Then I saw one in person at Chad’s shop, Above Category. This was a year and a half ago. He had about 2 dozen of them lined up along the wall. They were incredible! I decided to buy one; a Columbus 7005 aluminum 8:30am, 59cm. I planned on using it for social rides, thinking it couldn’t possibly compete with the featherweight carbon race frame I was on at the time.A few months later, in December, my mass-market race frame had developed numerous cracks and in need of a bike for training I swapped all of my campy components over to the brand new Pegoretti. The first ride was a revelation. I never looked back. And now, after close to 9,000 miles on my 8:30am, I can say with conviction that I'm a true believer.
Of course I had some mishaps. The unthinkable happened, and then happened again. I crashed my Pegoretti a few times over the season but it kept on delivering. Above, my rear derailleur shows some wear from a slide in Stage 4 of the Mt Hood Classic.
I started with a pair of Chorus shifters. I wore through one, and then crashed the other, and replaced them with what I had on hand.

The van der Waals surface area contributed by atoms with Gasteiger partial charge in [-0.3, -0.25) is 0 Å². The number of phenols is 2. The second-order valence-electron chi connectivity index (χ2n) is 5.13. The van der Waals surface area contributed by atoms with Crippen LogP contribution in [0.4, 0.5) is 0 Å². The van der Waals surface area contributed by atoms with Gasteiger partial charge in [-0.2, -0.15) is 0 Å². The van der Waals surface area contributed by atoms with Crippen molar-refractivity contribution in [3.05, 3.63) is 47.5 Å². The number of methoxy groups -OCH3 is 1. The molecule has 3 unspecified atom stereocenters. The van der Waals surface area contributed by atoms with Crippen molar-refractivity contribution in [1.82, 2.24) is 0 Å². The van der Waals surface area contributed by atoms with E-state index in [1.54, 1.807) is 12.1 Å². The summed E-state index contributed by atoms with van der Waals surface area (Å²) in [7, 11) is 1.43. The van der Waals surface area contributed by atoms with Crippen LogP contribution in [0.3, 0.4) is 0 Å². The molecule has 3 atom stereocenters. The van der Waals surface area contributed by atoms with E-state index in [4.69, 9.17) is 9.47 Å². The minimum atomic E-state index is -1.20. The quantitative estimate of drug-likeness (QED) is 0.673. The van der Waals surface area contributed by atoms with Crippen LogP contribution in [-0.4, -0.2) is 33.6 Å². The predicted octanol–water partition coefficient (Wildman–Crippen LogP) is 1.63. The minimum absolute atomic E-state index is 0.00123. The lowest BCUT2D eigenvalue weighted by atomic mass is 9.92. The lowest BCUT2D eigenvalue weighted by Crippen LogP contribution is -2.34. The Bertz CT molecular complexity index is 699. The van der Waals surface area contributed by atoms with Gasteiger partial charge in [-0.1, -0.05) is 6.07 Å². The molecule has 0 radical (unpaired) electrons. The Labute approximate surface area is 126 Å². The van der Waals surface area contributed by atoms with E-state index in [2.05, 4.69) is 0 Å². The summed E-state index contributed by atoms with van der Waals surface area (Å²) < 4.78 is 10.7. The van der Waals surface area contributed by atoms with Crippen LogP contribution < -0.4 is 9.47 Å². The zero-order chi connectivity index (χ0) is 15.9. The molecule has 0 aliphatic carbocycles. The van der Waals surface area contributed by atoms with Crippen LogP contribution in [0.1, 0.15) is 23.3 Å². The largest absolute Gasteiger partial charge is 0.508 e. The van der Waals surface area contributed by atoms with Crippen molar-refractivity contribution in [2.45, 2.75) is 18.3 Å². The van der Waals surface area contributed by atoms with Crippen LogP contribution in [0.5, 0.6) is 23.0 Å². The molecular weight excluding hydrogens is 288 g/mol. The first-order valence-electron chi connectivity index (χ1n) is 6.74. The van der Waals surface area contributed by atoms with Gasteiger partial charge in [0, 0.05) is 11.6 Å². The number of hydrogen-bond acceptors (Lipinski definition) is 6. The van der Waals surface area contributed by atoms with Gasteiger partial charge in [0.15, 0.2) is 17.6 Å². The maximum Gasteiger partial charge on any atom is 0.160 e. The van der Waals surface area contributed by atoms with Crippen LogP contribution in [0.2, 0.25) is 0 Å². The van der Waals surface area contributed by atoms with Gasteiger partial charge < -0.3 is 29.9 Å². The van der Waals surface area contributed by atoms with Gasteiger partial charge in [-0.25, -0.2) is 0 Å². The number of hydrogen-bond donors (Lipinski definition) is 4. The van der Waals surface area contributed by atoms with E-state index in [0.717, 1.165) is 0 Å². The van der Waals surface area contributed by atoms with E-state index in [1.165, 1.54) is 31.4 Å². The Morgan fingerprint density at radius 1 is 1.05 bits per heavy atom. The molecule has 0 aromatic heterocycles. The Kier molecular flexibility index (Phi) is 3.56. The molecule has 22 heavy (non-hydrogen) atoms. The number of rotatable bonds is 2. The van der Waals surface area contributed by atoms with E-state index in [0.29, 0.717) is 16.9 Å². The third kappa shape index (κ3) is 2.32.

The bike as I raced it (usually with Reynolds DV46 Tubulars), weighed about 16.75 pounds, including an SRM powermeter. In training, depending on wheels and extras, it weighed 17.5-18.5 pounds. I won my first two road races of the season on it. Any doubts about an aluminum Pegoretti’s viability for competition were officially demolished. The first one was a solo breakaway, and for the fifteen minutes between launching my attack and crossing the finish line, I thought a lot about this man Dario who had poured so much love and expertise into the frame I was rocketing towards my first California victory. It was an inspiration, to say the least. I’ve since had the pleasure to get to know him on a couple of occasions, and my respect for him has grown with every meeting.Coming in for the win at Snelling Road Race in February, 2008, on my Pegoretti 8:30am.